Remember, how you do anything is how you do everything. If you’re looking to cut corners by doping for better sports performance then there’s other areas in your life where you’re probably cheating as well. Crossing the thin line from right to wrong is dangerous. I’ve seen the high price paid for faulty thinking. No one ever goes down this road expecting it to be a problem. The first time you compromise yourself is the hardest. The more you compromise your ethics the easier it gets to justify your actions.
It’s unacceptable for any athlete to use banned substances. The best way to avoid the problem is never to consider it as an option. Know yourself, believe in your potential, be willing to do the hard work to get results and stay true to your values. The more effort you put into your sports performance the better you’ll feel about the results.
Challenge: Are there short cuts you’re taking now to improve your sports performance? There’s a consequence whether or not you get caught. It begins with justifying your decision to yourself.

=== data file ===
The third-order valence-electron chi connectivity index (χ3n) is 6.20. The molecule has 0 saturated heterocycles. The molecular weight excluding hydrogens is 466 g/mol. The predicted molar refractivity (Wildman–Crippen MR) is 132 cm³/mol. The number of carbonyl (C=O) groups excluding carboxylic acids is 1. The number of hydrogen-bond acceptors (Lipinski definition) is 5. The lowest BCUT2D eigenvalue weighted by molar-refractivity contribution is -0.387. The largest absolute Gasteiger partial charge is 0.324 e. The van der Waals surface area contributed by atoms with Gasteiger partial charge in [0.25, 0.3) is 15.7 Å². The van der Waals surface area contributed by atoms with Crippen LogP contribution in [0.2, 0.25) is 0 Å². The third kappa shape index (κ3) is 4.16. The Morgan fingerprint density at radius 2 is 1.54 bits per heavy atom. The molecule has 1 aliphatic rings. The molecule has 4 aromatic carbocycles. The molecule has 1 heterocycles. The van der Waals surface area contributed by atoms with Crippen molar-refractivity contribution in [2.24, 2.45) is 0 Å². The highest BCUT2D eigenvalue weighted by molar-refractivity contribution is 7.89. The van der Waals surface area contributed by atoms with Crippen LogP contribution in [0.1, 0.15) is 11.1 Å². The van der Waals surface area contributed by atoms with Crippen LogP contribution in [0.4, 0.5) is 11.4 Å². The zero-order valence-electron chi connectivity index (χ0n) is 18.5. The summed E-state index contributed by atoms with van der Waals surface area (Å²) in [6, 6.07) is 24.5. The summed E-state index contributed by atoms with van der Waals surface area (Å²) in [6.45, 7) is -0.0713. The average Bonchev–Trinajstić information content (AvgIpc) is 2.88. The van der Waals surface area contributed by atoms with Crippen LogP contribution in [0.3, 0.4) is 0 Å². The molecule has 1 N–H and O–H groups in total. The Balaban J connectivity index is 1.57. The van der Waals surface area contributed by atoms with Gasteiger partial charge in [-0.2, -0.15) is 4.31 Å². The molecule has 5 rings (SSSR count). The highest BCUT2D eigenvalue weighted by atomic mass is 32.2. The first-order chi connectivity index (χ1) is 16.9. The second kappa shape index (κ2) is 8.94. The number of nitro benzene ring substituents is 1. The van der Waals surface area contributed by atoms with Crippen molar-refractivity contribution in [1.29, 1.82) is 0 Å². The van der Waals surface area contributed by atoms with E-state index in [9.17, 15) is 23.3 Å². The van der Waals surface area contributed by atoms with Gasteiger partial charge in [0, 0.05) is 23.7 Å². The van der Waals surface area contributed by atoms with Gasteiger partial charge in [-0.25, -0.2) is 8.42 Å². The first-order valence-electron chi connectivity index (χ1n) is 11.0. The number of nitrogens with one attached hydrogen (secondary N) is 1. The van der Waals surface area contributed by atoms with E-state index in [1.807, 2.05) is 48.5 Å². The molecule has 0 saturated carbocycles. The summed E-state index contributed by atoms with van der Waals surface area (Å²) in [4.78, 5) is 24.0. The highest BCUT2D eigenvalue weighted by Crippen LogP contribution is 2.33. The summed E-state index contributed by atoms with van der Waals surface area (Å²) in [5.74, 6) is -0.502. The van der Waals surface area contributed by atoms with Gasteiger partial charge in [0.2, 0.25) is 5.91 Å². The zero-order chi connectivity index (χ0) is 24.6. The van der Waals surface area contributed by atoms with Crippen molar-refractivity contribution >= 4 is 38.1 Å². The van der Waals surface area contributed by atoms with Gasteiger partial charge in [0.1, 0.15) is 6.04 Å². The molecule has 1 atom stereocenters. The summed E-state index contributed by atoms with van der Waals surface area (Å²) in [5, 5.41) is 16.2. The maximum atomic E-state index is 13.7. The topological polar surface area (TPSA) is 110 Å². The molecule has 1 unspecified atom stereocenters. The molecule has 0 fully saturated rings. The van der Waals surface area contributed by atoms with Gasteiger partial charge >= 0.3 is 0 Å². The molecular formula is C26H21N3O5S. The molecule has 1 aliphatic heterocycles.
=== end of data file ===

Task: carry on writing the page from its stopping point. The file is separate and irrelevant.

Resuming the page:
Do whatever’s necessary to correct the problem. Regain control. The solution lies within you. Frequently, however, we need the right support to help us achieve our highest potential.
Do you wish you were bigger, stronger and faster? You know you can play better but you just seem off, not performing up to speed. Poor performance affects confidence. The Expert Sports Performance System is an easy step-by-step process helping you to get out of the struggle and get back in the game with renewed energy. Winners act with speed. If you are reading this and it feels true for you, then get in touch with Loren for a FREE Discovery Session at email@example.com